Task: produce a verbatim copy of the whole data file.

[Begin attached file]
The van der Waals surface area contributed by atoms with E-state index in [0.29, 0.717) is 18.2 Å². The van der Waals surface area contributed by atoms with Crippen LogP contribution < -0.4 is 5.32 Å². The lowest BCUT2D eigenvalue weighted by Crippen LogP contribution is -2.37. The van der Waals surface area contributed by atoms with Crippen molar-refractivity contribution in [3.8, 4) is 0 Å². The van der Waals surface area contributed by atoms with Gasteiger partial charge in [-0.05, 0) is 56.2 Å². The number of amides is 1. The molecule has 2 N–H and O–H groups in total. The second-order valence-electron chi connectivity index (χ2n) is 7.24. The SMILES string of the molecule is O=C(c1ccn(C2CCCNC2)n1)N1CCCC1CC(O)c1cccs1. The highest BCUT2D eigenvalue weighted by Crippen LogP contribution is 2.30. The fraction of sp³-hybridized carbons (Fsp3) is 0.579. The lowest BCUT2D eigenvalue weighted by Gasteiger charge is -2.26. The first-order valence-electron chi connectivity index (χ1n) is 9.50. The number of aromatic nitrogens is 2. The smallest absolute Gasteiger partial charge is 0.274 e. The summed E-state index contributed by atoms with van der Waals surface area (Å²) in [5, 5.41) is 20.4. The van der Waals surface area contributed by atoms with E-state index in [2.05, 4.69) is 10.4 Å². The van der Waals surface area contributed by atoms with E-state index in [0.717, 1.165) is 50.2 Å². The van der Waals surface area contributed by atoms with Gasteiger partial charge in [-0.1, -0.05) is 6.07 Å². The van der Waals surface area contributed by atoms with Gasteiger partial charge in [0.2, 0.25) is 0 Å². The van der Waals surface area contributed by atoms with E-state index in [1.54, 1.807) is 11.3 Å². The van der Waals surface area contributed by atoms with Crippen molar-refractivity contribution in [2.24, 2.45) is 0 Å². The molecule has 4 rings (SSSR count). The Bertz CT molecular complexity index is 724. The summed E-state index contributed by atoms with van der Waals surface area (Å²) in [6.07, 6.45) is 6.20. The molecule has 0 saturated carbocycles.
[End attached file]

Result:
The van der Waals surface area contributed by atoms with E-state index in [0.29, 0.717) is 18.2 Å². The van der Waals surface area contributed by atoms with Crippen LogP contribution < -0.4 is 5.32 Å². The lowest BCUT2D eigenvalue weighted by Crippen LogP contribution is -2.37. The van der Waals surface area contributed by atoms with Crippen molar-refractivity contribution in [3.8, 4) is 0 Å². The van der Waals surface area contributed by atoms with Gasteiger partial charge in [-0.05, 0) is 56.2 Å². The number of amides is 1. The molecule has 2 N–H and O–H groups in total. The second-order valence-electron chi connectivity index (χ2n) is 7.24. The SMILES string of the molecule is O=C(c1ccn(C2CCCNC2)n1)N1CCCC1CC(O)c1cccs1. The highest BCUT2D eigenvalue weighted by Crippen LogP contribution is 2.30. The fraction of sp³-hybridized carbons (Fsp3) is 0.579. The lowest BCUT2D eigenvalue weighted by Gasteiger charge is -2.26. The first-order valence-electron chi connectivity index (χ1n) is 9.50. The number of aromatic nitrogens is 2. The smallest absolute Gasteiger partial charge is 0.274 e. The summed E-state index contributed by atoms with van der Waals surface area (Å²) in [5, 5.41) is 20.4. The van der Waals surface area contributed by atoms with E-state index in [2.05, 4.69) is 10.4 Å². The van der Waals surface area contributed by atoms with E-state index in [0.717, 1.165) is 50.2 Å². The van der Waals surface area contributed by atoms with Gasteiger partial charge in [-0.1, -0.05) is 6.07 Å². The van der Waals surface area contributed by atoms with Gasteiger partial charge in [0.2, 0.25) is 0 Å². The van der Waals surface area contributed by atoms with E-state index in [1.54, 1.807) is 11.3 Å². The van der Waals surface area contributed by atoms with Crippen molar-refractivity contribution in [2.24, 2.45) is 0 Å². The molecule has 4 rings (SSSR count). The Bertz CT molecular complexity index is 724. The summed E-state index contributed by atoms with van der Waals surface area (Å²) in [6.07, 6.45) is 6.20. The molecule has 0 saturated carbocycles.